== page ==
I began writing Almost Midnight as a writing exercise to jog myself out of a major writing funk. 2014 was not an easy year for me personally, and I wrote very little prose after launching The Edge of the Woods. After busying myself with some script work, I was determined to get back into it, but every time I tried to think of something new or work on one of the concepts I’d started plotting before my dad died, I’d come up blank. My fingers would hover over the keyboard, tap out half a sentence, delete, and hover again. I’d groan, sigh, swear, make another cup of tea, do my nails, swear some more, close the computer and give up and watch a TV show. The part of my brain that tells stories was asleep behind a wall of thorns and vines and I couldn’t find the right sword to cut my way through.
I decided that if I couldn’t work on my novels, I could at least try to update my blog more often (which, if you follow this blog, you’ll know how well that went!), but I struggle to think of topics to write about. I’m not a journalist or a columnist, I’m terrible at essays and my opinions evolve so often I don’t really want to commit to that many of them on the eternity of internet. So I thought I’d use a shortcut and try to retell a story I already knew (that was safely in the public domain). I began with one of my favourite fairytales, Hans My Hedgehog.
I barely remembered the actual structure of Hans. I’d never read it, only watched the episode of Jim Henson’s The Storyteller, and not in years. I knew that Hans had been cursed to be a hedgehog by some fault of his parents, I knew that he was reviled, that he rode a rooster and lived in the forest, that he tricked a king into letting him marry a princess, that he became human for one hour every night, that the princess ruined his chances of breaking the spell, and that she walked the world to find him in a pair of iron shoes and broke the spell with love. Most of these are unique to the Jim Henson version. The original was, like so many fairytales, incredibly cruel.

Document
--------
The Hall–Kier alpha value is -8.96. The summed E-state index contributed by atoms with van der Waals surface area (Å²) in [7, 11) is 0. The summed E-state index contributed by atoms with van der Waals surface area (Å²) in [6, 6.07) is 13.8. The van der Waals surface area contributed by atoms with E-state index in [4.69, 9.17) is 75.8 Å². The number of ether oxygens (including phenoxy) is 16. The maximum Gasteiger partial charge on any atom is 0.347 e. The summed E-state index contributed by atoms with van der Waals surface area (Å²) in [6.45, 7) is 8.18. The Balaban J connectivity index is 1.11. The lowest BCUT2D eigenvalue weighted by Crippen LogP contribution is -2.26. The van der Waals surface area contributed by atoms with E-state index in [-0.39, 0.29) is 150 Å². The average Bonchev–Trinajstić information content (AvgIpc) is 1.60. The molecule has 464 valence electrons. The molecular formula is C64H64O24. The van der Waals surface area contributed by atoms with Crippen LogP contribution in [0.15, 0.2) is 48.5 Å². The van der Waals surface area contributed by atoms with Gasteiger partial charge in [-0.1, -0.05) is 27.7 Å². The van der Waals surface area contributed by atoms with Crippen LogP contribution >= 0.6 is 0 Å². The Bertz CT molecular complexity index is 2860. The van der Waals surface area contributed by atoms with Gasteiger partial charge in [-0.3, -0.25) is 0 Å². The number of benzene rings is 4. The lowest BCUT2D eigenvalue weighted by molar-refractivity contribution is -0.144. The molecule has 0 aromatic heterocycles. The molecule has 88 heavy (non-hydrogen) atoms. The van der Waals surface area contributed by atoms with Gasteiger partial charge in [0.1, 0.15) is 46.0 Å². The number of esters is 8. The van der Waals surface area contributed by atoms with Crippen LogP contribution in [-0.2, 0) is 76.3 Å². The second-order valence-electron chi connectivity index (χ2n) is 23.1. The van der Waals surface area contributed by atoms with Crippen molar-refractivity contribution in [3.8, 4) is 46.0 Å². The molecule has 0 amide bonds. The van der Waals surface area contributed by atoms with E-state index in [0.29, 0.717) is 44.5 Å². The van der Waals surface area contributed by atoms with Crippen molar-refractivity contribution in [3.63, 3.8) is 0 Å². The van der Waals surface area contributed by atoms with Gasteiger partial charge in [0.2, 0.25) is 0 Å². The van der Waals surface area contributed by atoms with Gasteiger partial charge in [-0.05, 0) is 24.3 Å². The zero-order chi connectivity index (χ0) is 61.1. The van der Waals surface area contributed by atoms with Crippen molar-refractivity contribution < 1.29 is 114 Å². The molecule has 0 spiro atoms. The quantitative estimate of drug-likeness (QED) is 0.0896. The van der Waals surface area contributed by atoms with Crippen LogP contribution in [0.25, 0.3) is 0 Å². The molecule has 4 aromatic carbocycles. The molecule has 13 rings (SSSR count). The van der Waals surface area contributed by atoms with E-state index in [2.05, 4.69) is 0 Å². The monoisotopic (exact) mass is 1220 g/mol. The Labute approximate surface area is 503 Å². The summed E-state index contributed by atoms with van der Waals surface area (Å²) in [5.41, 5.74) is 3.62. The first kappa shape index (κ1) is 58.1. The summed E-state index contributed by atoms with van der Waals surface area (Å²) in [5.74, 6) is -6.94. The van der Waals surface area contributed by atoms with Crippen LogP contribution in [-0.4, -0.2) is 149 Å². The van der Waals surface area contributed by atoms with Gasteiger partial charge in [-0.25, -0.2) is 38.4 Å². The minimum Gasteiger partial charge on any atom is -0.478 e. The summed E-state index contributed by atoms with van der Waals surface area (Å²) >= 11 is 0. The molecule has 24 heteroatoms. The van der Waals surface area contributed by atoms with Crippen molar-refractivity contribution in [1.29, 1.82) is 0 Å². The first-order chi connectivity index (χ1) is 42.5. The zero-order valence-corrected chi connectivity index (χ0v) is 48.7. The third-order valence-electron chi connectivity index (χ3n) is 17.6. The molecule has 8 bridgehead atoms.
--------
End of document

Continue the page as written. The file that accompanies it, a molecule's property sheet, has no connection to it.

So I used what I remembered as the framework, and almost at once something new began to grow from the gaps in my memory. I wanted to know who Hans’ parents were and what they’d done to doom him to life as a (actually pretty cute) monster. As if hearing his name called, out stepped a poor but ambitious young woodcutter from behind the wall of thorns.
That first day, I made my personal best for words written in one session. Hans was the sword I needed to free the storyteller trapped in my head and I wrote all day for two weeks until his story was done. Too long for a blog post at 13,000 words, but a story finished and one I felt proud of. Rewatching the episode of The Storyteller afterwards, I found I’d also written something quite new. My Hans didn’t look a thing like Jim Henson’s. Nor did our princesses, or our kings. I had added a fairy godmother in the form of a little hedgehog, and Jim had faceless magic and John Hurt. Our endings are different – though both happy – and every character’s motivation is different. But they’re both Hans My Hedgehog in that special way a fairytale can be told a thousand ways with a thousand endings and still be the same story.